New teachers, exciting classrooms, fresh school supplies. Students across Michigan have already begun heading back to school! It’s an exciting time of year for students, teachers and parents.
Unfortunately, parents who’ve been counting on action this summer from the Michigan Department of Education and the state Board of Education on issues like public school transparency, funding, and other important issues are left wanting more.
The Department of Education might not think report cards are important, but we do. So before you pack your next lunch or load your next backpack, read on for our own Michigan state education official summer report card.
Executive Director, Great Lakes Education Project
“The Michigan Department of Education is getting an “incomplete” on its assignment to assign a letter grade to every Michigan school. The state Department of Education will miss a September first deadline to provide “A to F” grades on Michigan schools.”
Michigan Capitol Confidential:Thanks to union contracts, recent teachers of the year saw stagnant pay
“In Michigan’s public schools, salaries are not based on a teacher’s effectiveness. In virtually every conventional public school district, teachers unions negotiate salaries based on two components — college credits acquired and years of seniority.”
Lansing State Journal:What will happen to 3rd graders who cannot read at grade level under new Michigan law?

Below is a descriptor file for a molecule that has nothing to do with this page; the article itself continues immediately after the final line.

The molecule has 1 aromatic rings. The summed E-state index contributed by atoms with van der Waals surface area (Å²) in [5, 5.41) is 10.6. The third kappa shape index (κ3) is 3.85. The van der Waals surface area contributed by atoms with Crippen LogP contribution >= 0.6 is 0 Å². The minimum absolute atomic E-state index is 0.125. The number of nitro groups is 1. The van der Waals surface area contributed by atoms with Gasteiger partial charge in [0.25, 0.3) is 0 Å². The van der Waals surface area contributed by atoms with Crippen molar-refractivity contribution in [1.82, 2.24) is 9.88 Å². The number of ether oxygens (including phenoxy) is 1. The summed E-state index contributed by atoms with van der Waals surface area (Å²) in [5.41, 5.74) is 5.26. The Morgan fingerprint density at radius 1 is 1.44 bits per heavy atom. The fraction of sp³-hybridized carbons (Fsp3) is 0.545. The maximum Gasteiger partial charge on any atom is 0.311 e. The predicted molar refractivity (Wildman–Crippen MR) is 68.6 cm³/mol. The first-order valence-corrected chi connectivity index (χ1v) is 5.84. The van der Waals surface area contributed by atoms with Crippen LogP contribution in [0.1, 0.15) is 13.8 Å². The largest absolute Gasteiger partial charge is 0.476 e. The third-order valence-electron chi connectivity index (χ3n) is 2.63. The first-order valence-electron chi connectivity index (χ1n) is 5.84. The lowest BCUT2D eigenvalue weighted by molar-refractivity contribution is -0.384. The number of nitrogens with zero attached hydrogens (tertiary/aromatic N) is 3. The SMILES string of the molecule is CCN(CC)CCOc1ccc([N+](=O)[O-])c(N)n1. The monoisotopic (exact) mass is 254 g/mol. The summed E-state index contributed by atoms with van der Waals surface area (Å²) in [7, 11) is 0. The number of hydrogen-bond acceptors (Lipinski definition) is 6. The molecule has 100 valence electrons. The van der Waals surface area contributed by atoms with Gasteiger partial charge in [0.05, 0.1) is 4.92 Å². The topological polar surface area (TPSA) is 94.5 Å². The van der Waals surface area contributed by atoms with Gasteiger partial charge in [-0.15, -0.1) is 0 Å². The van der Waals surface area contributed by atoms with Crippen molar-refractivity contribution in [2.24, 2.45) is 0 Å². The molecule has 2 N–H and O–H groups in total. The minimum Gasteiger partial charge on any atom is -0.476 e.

“Michigan’s Read by Third Grade law, approved in 2016, requires schools to identify students struggling to read through school-issued tests, then give those students individual reading improvement plans, access to early literacy coaches and a reading intervention program, among other resources.”
The Summer Report Card: Transparency, Funding, Performance
The state’s Chief Deputy Superintendent of public education this week told the state Board of Education that the Michigan Department of Education plans to break state law, refusing to meet a binding September 1 legal deadline to release A-F letter grades for Michigan’s schools.
The Department of Education’s intentional and brazen decision to break the law and hide school performance data from taxpayers is an attack on students, an attack on parents, and an attack on the rule of law. When everyday Michiganders break the law, there are consequences, and bureaucrats who break the law to hide records from the public must face consequences as well.
In an appalling attack on Michigan teachers and their students at the beginning of the summer, the State Board of Education attempted to block a $47-plus million federal grant for Michigan public charter schools designed to provide new text books, classroom equipment and supplies, curriculum materials, and program design for Michigan public schools.
The grant, designed to pump $14 million worth of supplies, books, and programming into Michigan public charter school classrooms for the first school year alone, was part of an Obama-era grant under the Every Student Succeeds Act. Despite the Board’s attempt to withhold federal funds from at-risk kids, the Department of Education worked around them and delivered the funds to Michigan classrooms.
This year, the state’s 3rd grade reading law kicks into high gear, requiring districts to identify students who cannot read proficiently by the 3rd grade and provide them with the extra help and supports they need to move to grade level – or risk being held back. The summer has been spent by some in the education community complaining about the law and the difficulty of helping kids read. The law has been on the books since 2016. We’ll learn in the months to come how it is implemented.
Contact the state Board of Education today and ask them to hold the Education Department accountable for refusing to comply with state law on critical school transparency measures.